Monday, June 17, 2024

The central banks’ inflation-busting train reaches a major stop

Date:

London – The central banks of the world’s biggest economies have announced they will keep interest rates at levels necessary to control inflation, even as global policy tightening reaches an unprecedented two-year high.

“Higher for longer” is now the official position of the US Federal Reserve, the European Central Bank and the Bank of England, and is echoed by monetary policymakers from Oslo to Taipei.

For central bankers who were first criticized for being slow to detect rising inflation after the coronavirus pandemic and later warned not to overdo their response, the prize of returning the global economy to stable prices without recession is now in sight.

Their aim is to keep financial markets from backing away from early rate cuts and watch out for new risks such as higher oil prices, hoping to help governments prepare budgets that don’t lead to hyperinflation.

Last Thursday, Bank of England Governor Andrew Bailey said after policymakers decided to keep the key interest rate at 5.25 percent, “we need to keep interest rates high enough for long enough to get the job done.”

Pierre Funche: Monetary policy is now at the right level

A day earlier, US Federal Reserve policymakers had a similar message. They kept benchmark interest rates at 5.25 and 5.5 percent, but insisted they would continue the inflation war until 2026.

In Europe, central bank chief Christine Lagarde was adamant last week that a further hike in the 20-nation euro zone could not be ruled out.

The central banks of Norway and Sweden hinted they may raise rates again on Thursday, and the Swiss central bank kept the possibility of raising interest rates further despite inflation at a comfortable 1.6 percent.

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In Asia, Taiwan’s central bank signaled the continuation of its hawkish policy while the Turkish central bank confirmed its hawkish shift. The South African Reserve Bank kept its key interest rate steady, but policymakers pointed to continued risks to inflation expectations.

Important are the Bank of Japan and China’s central bank, which kept interest rates extremely low on Friday.

“Monetary policy is now at the right level,” Belgian central bank chief Pierre Funche said Thursday, an early voice urging tougher measures to tackle inflation from the end of 2021.

“At some point, we fell behind and I think there’s some catching up to do,” Funch, a member of the European Central Bank’s governing body, told the Reuters Global Markets Forum. But it’s over. “We caught it.”

Despite the gradual slowdown, inflation in most major economies is still above the two percent target level, which central bankers consider healthy.

Last August, the consumer price index in the United States reached 3.7 percent, but inflation in the euro zone remained high despite falling compared to last year, which reached 5.2 percent.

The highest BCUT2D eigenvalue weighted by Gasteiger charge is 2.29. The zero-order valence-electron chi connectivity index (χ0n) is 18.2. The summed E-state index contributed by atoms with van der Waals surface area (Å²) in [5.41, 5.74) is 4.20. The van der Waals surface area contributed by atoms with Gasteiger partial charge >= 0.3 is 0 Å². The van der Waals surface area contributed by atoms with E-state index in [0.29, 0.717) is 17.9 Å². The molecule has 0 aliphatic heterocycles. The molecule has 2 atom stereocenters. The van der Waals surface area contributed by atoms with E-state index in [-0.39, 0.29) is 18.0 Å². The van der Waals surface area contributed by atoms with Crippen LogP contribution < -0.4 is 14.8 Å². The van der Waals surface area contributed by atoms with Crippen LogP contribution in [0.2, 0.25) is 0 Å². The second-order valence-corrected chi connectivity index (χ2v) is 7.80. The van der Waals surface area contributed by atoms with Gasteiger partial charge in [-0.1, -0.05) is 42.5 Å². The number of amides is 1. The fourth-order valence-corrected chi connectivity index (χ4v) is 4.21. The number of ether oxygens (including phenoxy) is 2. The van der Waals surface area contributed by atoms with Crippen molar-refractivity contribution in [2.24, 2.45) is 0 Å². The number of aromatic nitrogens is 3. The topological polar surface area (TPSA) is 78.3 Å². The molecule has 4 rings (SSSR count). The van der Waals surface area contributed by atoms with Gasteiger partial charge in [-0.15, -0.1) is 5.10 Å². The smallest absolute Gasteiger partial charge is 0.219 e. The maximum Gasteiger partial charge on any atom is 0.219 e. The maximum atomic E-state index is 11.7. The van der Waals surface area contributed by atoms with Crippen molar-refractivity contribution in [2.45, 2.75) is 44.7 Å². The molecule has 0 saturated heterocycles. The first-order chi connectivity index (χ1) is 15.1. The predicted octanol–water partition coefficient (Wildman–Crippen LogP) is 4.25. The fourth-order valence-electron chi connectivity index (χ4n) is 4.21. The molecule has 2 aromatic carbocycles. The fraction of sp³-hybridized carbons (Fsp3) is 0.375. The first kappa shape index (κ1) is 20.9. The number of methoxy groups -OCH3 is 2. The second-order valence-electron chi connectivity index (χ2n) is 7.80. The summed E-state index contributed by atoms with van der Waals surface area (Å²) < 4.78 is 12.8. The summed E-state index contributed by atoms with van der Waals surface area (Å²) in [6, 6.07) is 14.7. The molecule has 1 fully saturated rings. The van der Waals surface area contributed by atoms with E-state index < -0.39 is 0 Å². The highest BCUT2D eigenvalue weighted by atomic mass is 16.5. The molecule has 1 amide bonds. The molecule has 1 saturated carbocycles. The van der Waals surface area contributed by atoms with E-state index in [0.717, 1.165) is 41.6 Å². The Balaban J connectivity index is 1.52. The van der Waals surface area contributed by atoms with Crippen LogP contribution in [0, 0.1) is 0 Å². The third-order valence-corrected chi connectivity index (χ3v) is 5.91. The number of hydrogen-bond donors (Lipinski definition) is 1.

Still, investors remain skeptical, with central banks skeptical about the strength of the world’s second-largest economy and geopolitical concerns over the Ukrainian war and US-China rivalry.

“By this time next year, we expect 21 of the world’s 30 major central banks to cut interest rates,” Capital Economics said in a report titled “A Turning Point for Global Monetary Policy.”

The potential development rattled markets on Thursday as global stocks fell and the dollar rose, with Treasuries rising to levels last seen before the Great Financial Crisis. The pound sterling and Swiss franc fell.

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21 of the world's 30 major central banks will cut interest rates by this time in 2024.
◙ 21 of the world’s 30 major central banks will cut interest rates by 2024

However, the prospect of global interest rates often nearing peak would be a big relief for emerging economies struggling with heavy debt service burdens.

As the U.S. and Europe are expected to one day avoid outright recession, the alluring vision of a “soft landing” for the global economy is returning to the horizon, thanks mainly to unusually buoyant labor markets.

Policymakers admit they still don’t agree on an explanation. Some point to companies keen to avoid a repeat of the skills shortages they experienced when the global economy took off in 2021 after lockdowns aimed at curbing the pandemic and “labour hoarding”.

This unsolved mystery means that opinions are divided about what constitutes real power in the global economy.

Bank of Japan Governor Kazuo Uede cautioned against declaring victory yet. “We have seen growing hopes for a soft landing for the US. But there is still uncertainty as to whether this is actually happening,” he said.

Some experts, therefore, detect a tone of uncertainty in the US Federal Reserve’s stance on the possibility of raising interest rates again this year.

Nadia Barnett
Nadia Barnett
"Award-winning beer geek. Extreme coffeeaholic. Introvert. Avid travel specialist. Hipster-friendly communicator."

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